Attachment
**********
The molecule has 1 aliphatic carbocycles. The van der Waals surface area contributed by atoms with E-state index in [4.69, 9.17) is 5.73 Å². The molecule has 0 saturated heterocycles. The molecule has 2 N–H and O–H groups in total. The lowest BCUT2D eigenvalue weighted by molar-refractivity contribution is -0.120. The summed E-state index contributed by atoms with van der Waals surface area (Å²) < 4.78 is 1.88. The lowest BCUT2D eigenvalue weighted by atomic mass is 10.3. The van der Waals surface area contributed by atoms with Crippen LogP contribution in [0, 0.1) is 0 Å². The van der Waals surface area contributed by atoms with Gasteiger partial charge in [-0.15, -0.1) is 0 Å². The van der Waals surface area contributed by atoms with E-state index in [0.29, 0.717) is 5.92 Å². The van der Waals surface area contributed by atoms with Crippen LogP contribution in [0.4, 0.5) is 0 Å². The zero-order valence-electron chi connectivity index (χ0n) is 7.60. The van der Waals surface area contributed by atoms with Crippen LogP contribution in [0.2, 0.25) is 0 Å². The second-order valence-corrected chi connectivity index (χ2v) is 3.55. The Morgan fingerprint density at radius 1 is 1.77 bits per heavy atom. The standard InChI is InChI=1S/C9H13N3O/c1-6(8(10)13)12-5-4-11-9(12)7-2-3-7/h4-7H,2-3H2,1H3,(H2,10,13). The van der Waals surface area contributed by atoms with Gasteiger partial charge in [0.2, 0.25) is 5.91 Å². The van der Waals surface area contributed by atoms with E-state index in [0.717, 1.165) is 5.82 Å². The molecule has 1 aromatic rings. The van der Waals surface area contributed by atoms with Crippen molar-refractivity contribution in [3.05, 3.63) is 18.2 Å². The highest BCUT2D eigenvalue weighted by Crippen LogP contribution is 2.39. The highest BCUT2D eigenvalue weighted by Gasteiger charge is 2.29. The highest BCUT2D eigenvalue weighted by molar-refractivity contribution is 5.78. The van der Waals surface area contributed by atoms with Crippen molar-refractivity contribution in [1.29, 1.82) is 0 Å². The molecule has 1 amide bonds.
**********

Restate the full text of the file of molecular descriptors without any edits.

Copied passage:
The molecule has 1 aliphatic carbocycles. The van der Waals surface area contributed by atoms with E-state index in [4.69, 9.17) is 5.73 Å². The molecule has 0 saturated heterocycles. The molecule has 2 N–H and O–H groups in total. The lowest BCUT2D eigenvalue weighted by molar-refractivity contribution is -0.120. The summed E-state index contributed by atoms with van der Waals surface area (Å²) < 4.78 is 1.88. The lowest BCUT2D eigenvalue weighted by atomic mass is 10.3. The van der Waals surface area contributed by atoms with Crippen LogP contribution in [0, 0.1) is 0 Å². The van der Waals surface area contributed by atoms with Gasteiger partial charge in [-0.15, -0.1) is 0 Å². The van der Waals surface area contributed by atoms with E-state index in [0.29, 0.717) is 5.92 Å². The van der Waals surface area contributed by atoms with Crippen LogP contribution in [0.4, 0.5) is 0 Å². The zero-order valence-electron chi connectivity index (χ0n) is 7.60. The van der Waals surface area contributed by atoms with Crippen LogP contribution in [0.2, 0.25) is 0 Å². The second-order valence-corrected chi connectivity index (χ2v) is 3.55. The Morgan fingerprint density at radius 1 is 1.77 bits per heavy atom. The standard InChI is InChI=1S/C9H13N3O/c1-6(8(10)13)12-5-4-11-9(12)7-2-3-7/h4-7H,2-3H2,1H3,(H2,10,13). The van der Waals surface area contributed by atoms with Gasteiger partial charge in [0.2, 0.25) is 5.91 Å². The van der Waals surface area contributed by atoms with E-state index in [0.717, 1.165) is 5.82 Å². The molecule has 1 aromatic rings. The van der Waals surface area contributed by atoms with Crippen molar-refractivity contribution in [3.05, 3.63) is 18.2 Å². The highest BCUT2D eigenvalue weighted by Crippen LogP contribution is 2.39. The highest BCUT2D eigenvalue weighted by Gasteiger charge is 2.29. The highest BCUT2D eigenvalue weighted by molar-refractivity contribution is 5.78. The van der Waals surface area contributed by atoms with Crippen molar-refractivity contribution in [1.29, 1.82) is 0 Å². The molecule has 1 amide bonds.